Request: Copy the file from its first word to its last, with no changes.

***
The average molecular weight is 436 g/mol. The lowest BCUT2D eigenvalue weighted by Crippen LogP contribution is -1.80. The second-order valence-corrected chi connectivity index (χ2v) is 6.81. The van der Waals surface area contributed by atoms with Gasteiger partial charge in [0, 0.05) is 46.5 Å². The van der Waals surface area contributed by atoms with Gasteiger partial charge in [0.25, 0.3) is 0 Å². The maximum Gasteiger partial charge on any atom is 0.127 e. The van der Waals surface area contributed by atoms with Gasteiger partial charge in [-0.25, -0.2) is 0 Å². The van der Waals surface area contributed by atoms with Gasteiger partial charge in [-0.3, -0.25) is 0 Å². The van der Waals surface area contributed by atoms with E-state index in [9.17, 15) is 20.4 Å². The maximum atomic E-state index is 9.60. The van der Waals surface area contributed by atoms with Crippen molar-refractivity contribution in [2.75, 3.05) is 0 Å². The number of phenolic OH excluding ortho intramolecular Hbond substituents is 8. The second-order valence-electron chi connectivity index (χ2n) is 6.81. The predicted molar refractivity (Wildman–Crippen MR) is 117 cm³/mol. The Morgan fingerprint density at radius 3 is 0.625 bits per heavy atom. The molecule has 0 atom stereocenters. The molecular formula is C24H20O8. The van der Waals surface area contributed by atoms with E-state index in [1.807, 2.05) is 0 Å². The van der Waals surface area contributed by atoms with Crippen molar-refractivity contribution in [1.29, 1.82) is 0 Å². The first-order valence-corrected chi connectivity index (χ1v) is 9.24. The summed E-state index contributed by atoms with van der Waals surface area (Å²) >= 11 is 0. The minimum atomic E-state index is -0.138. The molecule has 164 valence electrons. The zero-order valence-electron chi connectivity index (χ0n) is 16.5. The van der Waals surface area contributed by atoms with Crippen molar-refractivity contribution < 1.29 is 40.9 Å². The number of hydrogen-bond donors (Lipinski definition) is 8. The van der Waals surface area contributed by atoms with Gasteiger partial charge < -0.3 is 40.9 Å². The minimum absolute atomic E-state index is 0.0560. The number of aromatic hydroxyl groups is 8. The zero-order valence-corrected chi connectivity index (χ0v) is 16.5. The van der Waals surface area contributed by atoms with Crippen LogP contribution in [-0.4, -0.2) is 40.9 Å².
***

The average molecular weight is 436 g/mol. The lowest BCUT2D eigenvalue weighted by Crippen LogP contribution is -1.80. The second-order valence-corrected chi connectivity index (χ2v) is 6.81. The van der Waals surface area contributed by atoms with Gasteiger partial charge in [0, 0.05) is 46.5 Å². The van der Waals surface area contributed by atoms with Gasteiger partial charge in [0.25, 0.3) is 0 Å². The maximum Gasteiger partial charge on any atom is 0.127 e. The van der Waals surface area contributed by atoms with Gasteiger partial charge in [-0.25, -0.2) is 0 Å². The van der Waals surface area contributed by atoms with Gasteiger partial charge in [-0.3, -0.25) is 0 Å². The van der Waals surface area contributed by atoms with E-state index in [9.17, 15) is 20.4 Å². The maximum atomic E-state index is 9.60. The van der Waals surface area contributed by atoms with Crippen molar-refractivity contribution in [2.75, 3.05) is 0 Å². The number of phenolic OH excluding ortho intramolecular Hbond substituents is 8. The second-order valence-electron chi connectivity index (χ2n) is 6.81. The predicted molar refractivity (Wildman–Crippen MR) is 117 cm³/mol. The Morgan fingerprint density at radius 3 is 0.625 bits per heavy atom. The molecule has 0 atom stereocenters. The molecular formula is C24H20O8. The van der Waals surface area contributed by atoms with E-state index in [1.807, 2.05) is 0 Å². The van der Waals surface area contributed by atoms with Crippen molar-refractivity contribution in [1.29, 1.82) is 0 Å². The first-order valence-corrected chi connectivity index (χ1v) is 9.24. The summed E-state index contributed by atoms with van der Waals surface area (Å²) >= 11 is 0. The minimum atomic E-state index is -0.138. The molecule has 164 valence electrons. The zero-order valence-electron chi connectivity index (χ0n) is 16.5. The van der Waals surface area contributed by atoms with Crippen molar-refractivity contribution < 1.29 is 40.9 Å². The number of hydrogen-bond donors (Lipinski definition) is 8. The van der Waals surface area contributed by atoms with Gasteiger partial charge < -0.3 is 40.9 Å². The minimum absolute atomic E-state index is 0.0560. The number of aromatic hydroxyl groups is 8. The zero-order valence-corrected chi connectivity index (χ0v) is 16.5. The van der Waals surface area contributed by atoms with Crippen LogP contribution in [-0.4, -0.2) is 40.9 Å².